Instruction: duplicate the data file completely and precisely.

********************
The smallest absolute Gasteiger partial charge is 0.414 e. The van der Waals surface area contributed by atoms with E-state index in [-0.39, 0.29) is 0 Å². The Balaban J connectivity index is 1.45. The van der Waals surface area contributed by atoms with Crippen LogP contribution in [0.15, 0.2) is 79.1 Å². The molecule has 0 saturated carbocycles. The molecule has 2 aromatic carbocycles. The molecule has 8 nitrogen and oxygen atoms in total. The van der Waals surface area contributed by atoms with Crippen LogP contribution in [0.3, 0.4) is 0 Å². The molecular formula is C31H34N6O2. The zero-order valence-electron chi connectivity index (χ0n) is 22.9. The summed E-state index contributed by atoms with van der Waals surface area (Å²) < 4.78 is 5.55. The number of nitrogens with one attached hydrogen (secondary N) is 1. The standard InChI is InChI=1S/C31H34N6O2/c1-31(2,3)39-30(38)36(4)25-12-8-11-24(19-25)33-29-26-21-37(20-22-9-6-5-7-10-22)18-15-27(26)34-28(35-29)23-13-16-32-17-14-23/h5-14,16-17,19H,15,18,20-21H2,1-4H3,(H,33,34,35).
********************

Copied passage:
The smallest absolute Gasteiger partial charge is 0.414 e. The van der Waals surface area contributed by atoms with E-state index in [-0.39, 0.29) is 0 Å². The Balaban J connectivity index is 1.45. The van der Waals surface area contributed by atoms with Crippen LogP contribution in [0.15, 0.2) is 79.1 Å². The molecule has 0 saturated carbocycles. The molecule has 2 aromatic carbocycles. The molecule has 8 nitrogen and oxygen atoms in total. The van der Waals surface area contributed by atoms with Crippen LogP contribution in [0.3, 0.4) is 0 Å². The molecular formula is C31H34N6O2. The zero-order valence-electron chi connectivity index (χ0n) is 22.9. The summed E-state index contributed by atoms with van der Waals surface area (Å²) < 4.78 is 5.55. The number of nitrogens with one attached hydrogen (secondary N) is 1. The standard InChI is InChI=1S/C31H34N6O2/c1-31(2,3)39-30(38)36(4)25-12-8-11-24(19-25)33-29-26-21-37(20-22-9-6-5-7-10-22)18-15-27(26)34-28(35-29)23-13-16-32-17-14-23/h5-14,16-17,19H,15,18,20-21H2,1-4H3,(H,33,34,35).